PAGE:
Modeling Shark Bycatch Mitigation Strategies in Longline Fisheries

O’Farrell HB (2021) Modeling Shark Bycatch Mitigation Strategies in Longline Fisheries. University of Miami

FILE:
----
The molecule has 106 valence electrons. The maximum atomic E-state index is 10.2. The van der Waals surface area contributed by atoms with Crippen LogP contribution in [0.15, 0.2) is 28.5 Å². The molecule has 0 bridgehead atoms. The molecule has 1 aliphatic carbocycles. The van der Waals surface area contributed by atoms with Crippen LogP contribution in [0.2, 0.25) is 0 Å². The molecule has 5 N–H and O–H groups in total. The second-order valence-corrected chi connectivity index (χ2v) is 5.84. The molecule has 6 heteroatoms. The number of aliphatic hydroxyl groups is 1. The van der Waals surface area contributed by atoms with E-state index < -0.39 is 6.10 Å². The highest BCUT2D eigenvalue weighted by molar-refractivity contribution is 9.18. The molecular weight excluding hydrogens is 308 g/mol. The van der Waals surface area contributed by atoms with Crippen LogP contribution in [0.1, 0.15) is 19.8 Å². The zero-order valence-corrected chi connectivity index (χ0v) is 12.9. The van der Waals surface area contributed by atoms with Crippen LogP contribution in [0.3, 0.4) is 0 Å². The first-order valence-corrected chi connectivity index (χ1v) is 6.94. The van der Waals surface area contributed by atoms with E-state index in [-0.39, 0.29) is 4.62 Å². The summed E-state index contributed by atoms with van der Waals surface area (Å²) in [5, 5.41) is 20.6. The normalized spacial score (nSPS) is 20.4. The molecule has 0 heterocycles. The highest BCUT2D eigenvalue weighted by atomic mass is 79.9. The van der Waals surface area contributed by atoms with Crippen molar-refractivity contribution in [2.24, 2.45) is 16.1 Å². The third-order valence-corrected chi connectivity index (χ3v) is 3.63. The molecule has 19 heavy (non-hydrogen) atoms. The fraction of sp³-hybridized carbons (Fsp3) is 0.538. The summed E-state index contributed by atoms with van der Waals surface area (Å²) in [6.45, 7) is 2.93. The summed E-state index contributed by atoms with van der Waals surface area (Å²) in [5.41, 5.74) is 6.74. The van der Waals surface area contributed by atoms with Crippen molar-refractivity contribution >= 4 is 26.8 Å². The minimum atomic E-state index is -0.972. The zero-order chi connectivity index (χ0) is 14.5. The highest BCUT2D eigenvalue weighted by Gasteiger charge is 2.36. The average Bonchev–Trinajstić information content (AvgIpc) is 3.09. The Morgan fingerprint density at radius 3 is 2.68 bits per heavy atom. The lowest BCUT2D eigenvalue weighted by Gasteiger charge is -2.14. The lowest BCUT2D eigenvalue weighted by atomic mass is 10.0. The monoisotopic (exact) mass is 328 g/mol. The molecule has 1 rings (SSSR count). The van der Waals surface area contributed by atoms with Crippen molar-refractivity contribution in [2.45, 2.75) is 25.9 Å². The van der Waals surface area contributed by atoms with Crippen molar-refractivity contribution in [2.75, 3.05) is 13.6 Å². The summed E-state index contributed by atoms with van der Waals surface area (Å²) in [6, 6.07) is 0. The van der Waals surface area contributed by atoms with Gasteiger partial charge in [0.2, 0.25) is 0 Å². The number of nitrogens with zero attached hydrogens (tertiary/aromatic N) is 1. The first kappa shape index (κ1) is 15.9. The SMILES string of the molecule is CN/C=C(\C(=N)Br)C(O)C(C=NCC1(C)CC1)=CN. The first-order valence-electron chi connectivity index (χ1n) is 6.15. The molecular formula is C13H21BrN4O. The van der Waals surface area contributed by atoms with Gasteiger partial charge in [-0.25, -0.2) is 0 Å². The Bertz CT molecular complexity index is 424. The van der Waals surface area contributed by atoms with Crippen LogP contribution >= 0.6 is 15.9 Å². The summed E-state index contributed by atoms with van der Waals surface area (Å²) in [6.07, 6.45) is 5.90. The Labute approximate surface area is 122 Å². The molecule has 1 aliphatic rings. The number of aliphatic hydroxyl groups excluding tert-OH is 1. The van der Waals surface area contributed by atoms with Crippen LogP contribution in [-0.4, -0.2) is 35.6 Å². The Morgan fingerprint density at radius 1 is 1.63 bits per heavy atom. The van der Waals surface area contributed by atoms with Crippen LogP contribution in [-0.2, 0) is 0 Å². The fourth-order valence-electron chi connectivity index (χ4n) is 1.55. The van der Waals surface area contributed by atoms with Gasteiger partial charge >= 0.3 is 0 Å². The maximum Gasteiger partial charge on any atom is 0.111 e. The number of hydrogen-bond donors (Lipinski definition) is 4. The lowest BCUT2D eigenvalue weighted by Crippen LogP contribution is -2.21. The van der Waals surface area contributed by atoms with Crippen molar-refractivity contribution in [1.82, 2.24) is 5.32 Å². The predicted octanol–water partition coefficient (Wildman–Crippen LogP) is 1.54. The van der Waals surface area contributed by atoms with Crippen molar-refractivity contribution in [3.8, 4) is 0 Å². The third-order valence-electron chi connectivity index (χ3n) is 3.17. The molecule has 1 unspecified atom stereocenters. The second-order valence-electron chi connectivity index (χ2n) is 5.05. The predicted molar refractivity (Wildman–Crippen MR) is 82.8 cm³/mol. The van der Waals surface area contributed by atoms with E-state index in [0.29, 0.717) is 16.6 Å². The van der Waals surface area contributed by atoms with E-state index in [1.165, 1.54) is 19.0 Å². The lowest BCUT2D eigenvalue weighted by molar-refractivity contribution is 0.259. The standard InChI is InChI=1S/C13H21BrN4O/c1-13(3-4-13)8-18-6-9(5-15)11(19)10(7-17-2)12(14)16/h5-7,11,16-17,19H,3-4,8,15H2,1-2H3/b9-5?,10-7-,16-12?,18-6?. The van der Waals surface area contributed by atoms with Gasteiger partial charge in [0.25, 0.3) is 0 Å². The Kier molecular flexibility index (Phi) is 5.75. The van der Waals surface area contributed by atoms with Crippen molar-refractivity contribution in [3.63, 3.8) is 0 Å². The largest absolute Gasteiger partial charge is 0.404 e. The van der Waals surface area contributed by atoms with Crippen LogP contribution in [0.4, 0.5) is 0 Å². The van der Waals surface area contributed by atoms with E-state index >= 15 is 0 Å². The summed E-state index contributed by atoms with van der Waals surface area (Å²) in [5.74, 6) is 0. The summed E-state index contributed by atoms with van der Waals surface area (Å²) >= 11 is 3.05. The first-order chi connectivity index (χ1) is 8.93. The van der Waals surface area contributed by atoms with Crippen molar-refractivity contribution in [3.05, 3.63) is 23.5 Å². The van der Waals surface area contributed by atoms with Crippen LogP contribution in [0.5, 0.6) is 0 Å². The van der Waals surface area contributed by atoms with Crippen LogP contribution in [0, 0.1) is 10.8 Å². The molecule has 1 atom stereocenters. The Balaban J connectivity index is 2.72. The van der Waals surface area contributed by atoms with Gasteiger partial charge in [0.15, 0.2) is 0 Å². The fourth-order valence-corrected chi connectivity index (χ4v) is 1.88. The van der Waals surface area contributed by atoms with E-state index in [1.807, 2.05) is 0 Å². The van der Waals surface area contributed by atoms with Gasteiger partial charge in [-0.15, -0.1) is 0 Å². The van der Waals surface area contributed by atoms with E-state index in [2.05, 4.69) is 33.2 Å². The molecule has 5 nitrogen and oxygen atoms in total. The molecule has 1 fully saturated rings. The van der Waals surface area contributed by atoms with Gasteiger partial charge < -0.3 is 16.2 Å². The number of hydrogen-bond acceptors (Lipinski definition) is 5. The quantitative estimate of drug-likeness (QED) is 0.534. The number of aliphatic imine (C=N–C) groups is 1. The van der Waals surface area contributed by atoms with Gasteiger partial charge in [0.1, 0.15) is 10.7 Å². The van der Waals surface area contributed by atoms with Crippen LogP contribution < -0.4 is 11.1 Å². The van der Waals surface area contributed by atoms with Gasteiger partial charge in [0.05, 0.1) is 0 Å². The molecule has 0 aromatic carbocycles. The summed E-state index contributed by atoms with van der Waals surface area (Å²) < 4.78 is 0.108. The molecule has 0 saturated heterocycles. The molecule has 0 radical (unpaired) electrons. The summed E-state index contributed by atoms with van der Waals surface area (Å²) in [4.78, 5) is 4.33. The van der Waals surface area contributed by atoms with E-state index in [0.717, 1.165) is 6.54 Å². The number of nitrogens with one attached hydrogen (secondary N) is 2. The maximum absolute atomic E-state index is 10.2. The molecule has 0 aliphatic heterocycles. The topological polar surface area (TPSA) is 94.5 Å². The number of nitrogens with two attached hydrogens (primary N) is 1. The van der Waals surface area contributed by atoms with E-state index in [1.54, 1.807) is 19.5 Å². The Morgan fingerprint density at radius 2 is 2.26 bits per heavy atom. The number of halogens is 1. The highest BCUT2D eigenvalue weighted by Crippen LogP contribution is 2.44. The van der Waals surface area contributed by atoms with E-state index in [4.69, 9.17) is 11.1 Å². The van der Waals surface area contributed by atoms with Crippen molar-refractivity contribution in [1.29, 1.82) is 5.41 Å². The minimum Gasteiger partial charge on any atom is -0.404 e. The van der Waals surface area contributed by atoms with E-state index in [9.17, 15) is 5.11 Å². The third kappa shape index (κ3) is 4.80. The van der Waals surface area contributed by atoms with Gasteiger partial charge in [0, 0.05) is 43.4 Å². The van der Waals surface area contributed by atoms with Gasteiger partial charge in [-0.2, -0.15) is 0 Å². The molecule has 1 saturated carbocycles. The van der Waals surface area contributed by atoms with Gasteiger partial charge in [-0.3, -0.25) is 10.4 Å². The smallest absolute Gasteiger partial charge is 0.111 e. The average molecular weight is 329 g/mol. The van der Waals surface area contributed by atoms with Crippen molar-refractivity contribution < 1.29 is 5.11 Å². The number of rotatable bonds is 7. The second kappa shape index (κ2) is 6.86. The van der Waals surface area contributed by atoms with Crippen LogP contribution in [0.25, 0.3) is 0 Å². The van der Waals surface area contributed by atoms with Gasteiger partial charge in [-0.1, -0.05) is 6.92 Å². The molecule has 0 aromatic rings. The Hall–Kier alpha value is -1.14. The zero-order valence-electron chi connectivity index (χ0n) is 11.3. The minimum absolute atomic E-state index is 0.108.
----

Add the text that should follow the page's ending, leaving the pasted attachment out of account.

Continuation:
This dissertation uses various modelling approaches to evaluate methods to reduce shark bycatch in the U.S. Atlantic pelagic longline and Gulf of Mexico (GOM) bottom longline fisheries. Combinations of environmental and gear variables are used to parameterize models to predict where and under what conditions bycatch occurs and propose bycatch mitigation strategies. All work uses NOAA NMFS observer datasets for U.S. commercial longline fleets operating in the Atlantic and/or Gulf of Mexico (GOM). Several statistical models are used to identify environmental conditions, regions and fishing methods that favor high bycatch of the overfished shortfin mako shark, Isurus oxyrinchus, based on the outputs of the delta-lognormal model and quantile regression of the upper quantiles. The results suggest that using the binomial portion of the delta-lognormal model, the probability of positive catch, to define a hot set basis for a “no fish” algorithm. Second, an individual based movement model is used to test three closure scenarios: stationary, seasonal, and moving weekly closures, for their ability to decrease shortfin mako incidental catch while minimizing the impact on the target fishery. Results suggest that any of the tested closures have potential to improve rebuilding when compared to the status quo. While the two moving closures give some reprieve to the population when compared to current fishing practices, the varying success and failure to surpass the stationary closure indicated that the time scale of a moving closure is very important, and a mismatch can dampen the benefits of the closure. The dissertation finishes with consideration of how to mitigate bycatch of 12 commonly caught shark species in the GOM reef bottom longline fishery including: blacknose, nurse, Atlantic sharpnose, scalloped hammerhead, sandbar, smooth dogfish, night, blacktip, silky, tiger, bigeye sixgill, and sevengill sharks. Catch rates of each species are modeled as a function of environmental and gear variables individually and all combined, as well as grouped by similar ecology. Gear and behavior variables were the most consistently retained in the best predictive models across all species and were the only variables with the potential to be used for a single rule that could decrease bycatch across all studied species. Patterns of environmental variables were only consistent across species with similar ecology and habitat. For both the shortfin mako shark and bottom longline examples, we found that environmental conditions and gear configurations can be used to predict shark bycatch well enough to suggest bycatch mitigation strategies that significantly reduce shark bycatch in longline fisheries; however, there are tradeoffs involved in minimizing bycatch of multiple species, and minimizing bycatch while not unduly restricting target species catch.